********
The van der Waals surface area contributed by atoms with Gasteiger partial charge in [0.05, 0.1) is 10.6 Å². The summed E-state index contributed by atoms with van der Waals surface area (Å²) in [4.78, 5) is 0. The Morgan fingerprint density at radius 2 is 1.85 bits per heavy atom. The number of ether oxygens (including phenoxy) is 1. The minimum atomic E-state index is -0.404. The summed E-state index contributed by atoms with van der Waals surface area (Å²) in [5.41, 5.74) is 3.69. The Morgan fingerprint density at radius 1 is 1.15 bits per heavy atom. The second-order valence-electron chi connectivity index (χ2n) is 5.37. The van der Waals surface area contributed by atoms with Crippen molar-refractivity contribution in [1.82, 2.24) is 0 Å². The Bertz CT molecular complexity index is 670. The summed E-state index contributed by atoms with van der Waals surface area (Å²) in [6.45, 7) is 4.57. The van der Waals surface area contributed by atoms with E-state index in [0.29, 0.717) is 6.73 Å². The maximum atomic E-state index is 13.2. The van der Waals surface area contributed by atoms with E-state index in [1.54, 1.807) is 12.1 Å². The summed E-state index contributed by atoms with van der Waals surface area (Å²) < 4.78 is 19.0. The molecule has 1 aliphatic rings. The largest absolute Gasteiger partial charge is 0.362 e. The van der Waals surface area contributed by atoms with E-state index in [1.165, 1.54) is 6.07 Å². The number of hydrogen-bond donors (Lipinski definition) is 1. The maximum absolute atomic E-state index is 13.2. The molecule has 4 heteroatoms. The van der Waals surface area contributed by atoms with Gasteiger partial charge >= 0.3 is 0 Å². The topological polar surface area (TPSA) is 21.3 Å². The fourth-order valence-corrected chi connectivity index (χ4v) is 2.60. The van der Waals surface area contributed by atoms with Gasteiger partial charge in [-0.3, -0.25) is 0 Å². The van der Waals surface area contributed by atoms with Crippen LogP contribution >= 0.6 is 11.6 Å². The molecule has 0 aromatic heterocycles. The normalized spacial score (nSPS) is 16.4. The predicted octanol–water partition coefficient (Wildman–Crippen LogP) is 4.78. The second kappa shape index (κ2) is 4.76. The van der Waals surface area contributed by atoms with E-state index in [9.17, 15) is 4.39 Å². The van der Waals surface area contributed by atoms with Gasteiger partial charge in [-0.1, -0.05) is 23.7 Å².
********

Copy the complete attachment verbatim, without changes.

The van der Waals surface area contributed by atoms with Gasteiger partial charge in [0.05, 0.1) is 10.6 Å². The summed E-state index contributed by atoms with van der Waals surface area (Å²) in [4.78, 5) is 0. The Morgan fingerprint density at radius 2 is 1.85 bits per heavy atom. The number of ether oxygens (including phenoxy) is 1. The minimum atomic E-state index is -0.404. The summed E-state index contributed by atoms with van der Waals surface area (Å²) in [5.41, 5.74) is 3.69. The Morgan fingerprint density at radius 1 is 1.15 bits per heavy atom. The second-order valence-electron chi connectivity index (χ2n) is 5.37. The van der Waals surface area contributed by atoms with Crippen molar-refractivity contribution in [1.82, 2.24) is 0 Å². The Bertz CT molecular complexity index is 670. The summed E-state index contributed by atoms with van der Waals surface area (Å²) in [6.45, 7) is 4.57. The van der Waals surface area contributed by atoms with E-state index in [0.29, 0.717) is 6.73 Å². The maximum atomic E-state index is 13.2. The van der Waals surface area contributed by atoms with E-state index in [1.54, 1.807) is 12.1 Å². The summed E-state index contributed by atoms with van der Waals surface area (Å²) < 4.78 is 19.0. The molecule has 1 aliphatic rings. The largest absolute Gasteiger partial charge is 0.362 e. The van der Waals surface area contributed by atoms with E-state index in [1.165, 1.54) is 6.07 Å². The number of hydrogen-bond donors (Lipinski definition) is 1. The maximum absolute atomic E-state index is 13.2. The molecule has 4 heteroatoms. The van der Waals surface area contributed by atoms with Gasteiger partial charge >= 0.3 is 0 Å². The topological polar surface area (TPSA) is 21.3 Å². The fourth-order valence-corrected chi connectivity index (χ4v) is 2.60. The van der Waals surface area contributed by atoms with Gasteiger partial charge in [-0.3, -0.25) is 0 Å². The van der Waals surface area contributed by atoms with Crippen LogP contribution >= 0.6 is 11.6 Å². The molecule has 0 aromatic heterocycles. The normalized spacial score (nSPS) is 16.4. The predicted octanol–water partition coefficient (Wildman–Crippen LogP) is 4.78. The second kappa shape index (κ2) is 4.76. The van der Waals surface area contributed by atoms with E-state index in [9.17, 15) is 4.39 Å². The van der Waals surface area contributed by atoms with Gasteiger partial charge in [-0.1, -0.05) is 23.7 Å².